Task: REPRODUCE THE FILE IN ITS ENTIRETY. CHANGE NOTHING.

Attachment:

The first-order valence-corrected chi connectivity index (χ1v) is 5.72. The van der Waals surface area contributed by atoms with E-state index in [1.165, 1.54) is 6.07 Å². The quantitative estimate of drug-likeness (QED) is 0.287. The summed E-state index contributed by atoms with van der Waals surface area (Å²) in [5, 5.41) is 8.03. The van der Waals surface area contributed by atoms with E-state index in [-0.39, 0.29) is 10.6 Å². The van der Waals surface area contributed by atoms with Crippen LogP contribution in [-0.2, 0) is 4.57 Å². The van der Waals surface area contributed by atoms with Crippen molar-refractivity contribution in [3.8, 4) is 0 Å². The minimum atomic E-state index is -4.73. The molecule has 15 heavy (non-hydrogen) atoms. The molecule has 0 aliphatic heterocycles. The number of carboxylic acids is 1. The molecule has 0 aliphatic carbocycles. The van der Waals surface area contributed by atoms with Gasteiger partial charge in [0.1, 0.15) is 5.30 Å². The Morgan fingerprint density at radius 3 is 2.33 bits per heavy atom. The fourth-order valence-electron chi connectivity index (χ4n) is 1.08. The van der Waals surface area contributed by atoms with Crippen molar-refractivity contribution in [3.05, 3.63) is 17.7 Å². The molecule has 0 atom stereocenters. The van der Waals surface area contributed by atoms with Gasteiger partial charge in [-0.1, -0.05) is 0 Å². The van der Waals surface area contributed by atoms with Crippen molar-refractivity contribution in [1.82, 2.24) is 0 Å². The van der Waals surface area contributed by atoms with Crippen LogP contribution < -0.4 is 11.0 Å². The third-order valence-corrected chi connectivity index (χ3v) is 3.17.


The first-order valence-corrected chi connectivity index (χ1v) is 5.72. The van der Waals surface area contributed by atoms with E-state index in [1.165, 1.54) is 6.07 Å². The quantitative estimate of drug-likeness (QED) is 0.287. The summed E-state index contributed by atoms with van der Waals surface area (Å²) in [5, 5.41) is 8.03. The van der Waals surface area contributed by atoms with E-state index in [-0.39, 0.29) is 10.6 Å². The van der Waals surface area contributed by atoms with Crippen LogP contribution in [-0.2, 0) is 4.57 Å². The van der Waals surface area contributed by atoms with Crippen molar-refractivity contribution in [3.8, 4) is 0 Å². The minimum atomic E-state index is -4.73. The molecule has 15 heavy (non-hydrogen) atoms. The molecule has 0 aliphatic heterocycles. The number of carboxylic acids is 1. The molecule has 0 aliphatic carbocycles. The van der Waals surface area contributed by atoms with Gasteiger partial charge in [0.1, 0.15) is 5.30 Å². The Morgan fingerprint density at radius 3 is 2.33 bits per heavy atom. The fourth-order valence-electron chi connectivity index (χ4n) is 1.08. The van der Waals surface area contributed by atoms with Crippen molar-refractivity contribution in [3.05, 3.63) is 17.7 Å². The molecule has 0 atom stereocenters. The van der Waals surface area contributed by atoms with Gasteiger partial charge in [-0.1, -0.05) is 0 Å². The van der Waals surface area contributed by atoms with Crippen molar-refractivity contribution in [1.82, 2.24) is 0 Å². The van der Waals surface area contributed by atoms with Crippen LogP contribution < -0.4 is 11.0 Å². The third-order valence-corrected chi connectivity index (χ3v) is 3.17.